The whole spectacle puts you in a mood that even the pierced denizens of lower Market, with their exposed and tattooed flesh, jangling metallica, and Jell-O-ed hair, cannot deflate. I have a definite love-hate relationship with my city, but at the moment, I was all hearts and flower power.
The traffic light turned yellow, and I slowed to a stop. A container ship made its way along the channel toward the Oakland depot. My eye strayed along the shore to Alameda Island. Our perusal of copious e-mails had revealed that Roger's main squeeze lived on Alameda. I wondered which of the buildings, winking in the morning sun, housed a considerable portion of my assets. Somehow, this woman had taken on the face of the cyber-whore. I pictured her visage bobbing up and down over Roger's shoulder as he rode her on a futon delivered from Ikea. Despite the panorama, my mood darkened.
The light changed. Traffic was testy this morning. Drivers switched lanes like metronomes as they tacked toward the Ferry Building. Suicidal bicyclists pumped their way forward between the surging engines.
Now in the flat part of the city, I exited and parked in a lot that promised not to bankrupt me by lunchtime. I hefted one box of documents under an arm and slung my shoulder bag over the other. Without the luggage thingie, I would have to come back for the second box.
The Hall of Justice swarmed with activity. I found the fraud unit and asked for Inspector Harrison. I was told to wait. Behind the receptionist was a taupe sea of battered cubicles stretching to a row of grimy windows on the perimeter of the room. People bobbed up and down in the cubicles as if they were jack-in-the-boxes in the quality control section of a toy manufacturer.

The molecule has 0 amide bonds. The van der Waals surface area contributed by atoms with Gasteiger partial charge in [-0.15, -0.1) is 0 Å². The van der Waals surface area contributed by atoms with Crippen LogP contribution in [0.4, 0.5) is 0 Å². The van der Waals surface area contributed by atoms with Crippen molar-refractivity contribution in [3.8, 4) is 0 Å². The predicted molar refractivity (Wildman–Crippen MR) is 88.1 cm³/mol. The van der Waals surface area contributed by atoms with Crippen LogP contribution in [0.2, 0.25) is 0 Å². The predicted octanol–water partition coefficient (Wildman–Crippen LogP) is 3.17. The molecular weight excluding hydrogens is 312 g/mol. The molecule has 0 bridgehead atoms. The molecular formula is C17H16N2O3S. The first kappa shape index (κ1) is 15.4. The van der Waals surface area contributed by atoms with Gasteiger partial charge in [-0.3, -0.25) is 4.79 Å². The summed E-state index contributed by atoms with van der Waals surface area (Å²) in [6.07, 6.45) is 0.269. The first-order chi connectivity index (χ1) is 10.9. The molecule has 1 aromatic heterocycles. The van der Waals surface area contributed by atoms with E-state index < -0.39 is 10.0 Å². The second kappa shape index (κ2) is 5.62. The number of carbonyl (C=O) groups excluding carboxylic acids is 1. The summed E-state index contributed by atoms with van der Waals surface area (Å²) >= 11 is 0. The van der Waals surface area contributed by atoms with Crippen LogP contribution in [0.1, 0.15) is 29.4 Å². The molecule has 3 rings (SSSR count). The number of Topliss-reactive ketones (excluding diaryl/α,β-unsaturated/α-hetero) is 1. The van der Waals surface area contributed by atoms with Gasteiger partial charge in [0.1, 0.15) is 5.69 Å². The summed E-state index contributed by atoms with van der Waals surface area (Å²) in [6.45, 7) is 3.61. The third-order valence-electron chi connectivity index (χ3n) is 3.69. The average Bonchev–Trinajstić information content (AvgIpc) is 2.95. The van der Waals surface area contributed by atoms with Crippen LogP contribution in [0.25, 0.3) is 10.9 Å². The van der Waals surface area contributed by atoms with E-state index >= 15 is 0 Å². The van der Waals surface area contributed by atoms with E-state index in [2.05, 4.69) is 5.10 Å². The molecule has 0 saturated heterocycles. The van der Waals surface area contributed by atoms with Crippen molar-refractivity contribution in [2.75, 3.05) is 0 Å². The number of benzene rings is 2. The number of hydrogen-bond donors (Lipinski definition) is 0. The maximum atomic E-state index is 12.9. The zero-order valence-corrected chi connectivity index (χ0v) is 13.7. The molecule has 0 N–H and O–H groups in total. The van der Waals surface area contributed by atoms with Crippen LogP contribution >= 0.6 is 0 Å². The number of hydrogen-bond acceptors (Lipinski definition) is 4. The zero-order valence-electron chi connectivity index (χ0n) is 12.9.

One man stood. And kept on going. When he stopped rising, he towered over all the other "jacks" at about six-foot-five. He exited his cube in a single stride and made short work of the corridor to the reception area. By the time he rounded the counter, he had his caramel brown eyes fixed on me. His right arm came up in an athletic swing, and a big, open hand came my way.
"Ms. Billingsley? I'm Bob Harrison."
His voice was warm, deep, and Eastern, possibly Southeastern. I shook his hand and found it warm as well. He gestured at a conference room to our right. I moved to retrieve my box of documents from the floor, but he intervened and lifted the box as if it were a bottled water.
The room was a modest affair boasting six chairs with frayed black tweed seats and a laminated table that looked as if it should be cultured for virulent organisms. A fake ficus skulked in the corner supported by the wall. Harrison placed the box on the table and attempted to slide it toward the middle. The slurry on the surface made that impossible. He picked the box up, repositioned it, and waited for me to take a seat before pulling out his chair.
"I looked over the case file and my notes from our phone conversation. Have you been able to obtain the original forged checks from your bank?"
"Yes, they're here with everything else you requested. At least they will be when I bring the second box up from my car. His e-mails should be helpful."
"Your company policy states that you have the right to access and read e-mails? I'll need a copy of that."
"Yes, it's here. We were careful about the wording of those passages in the employee manual."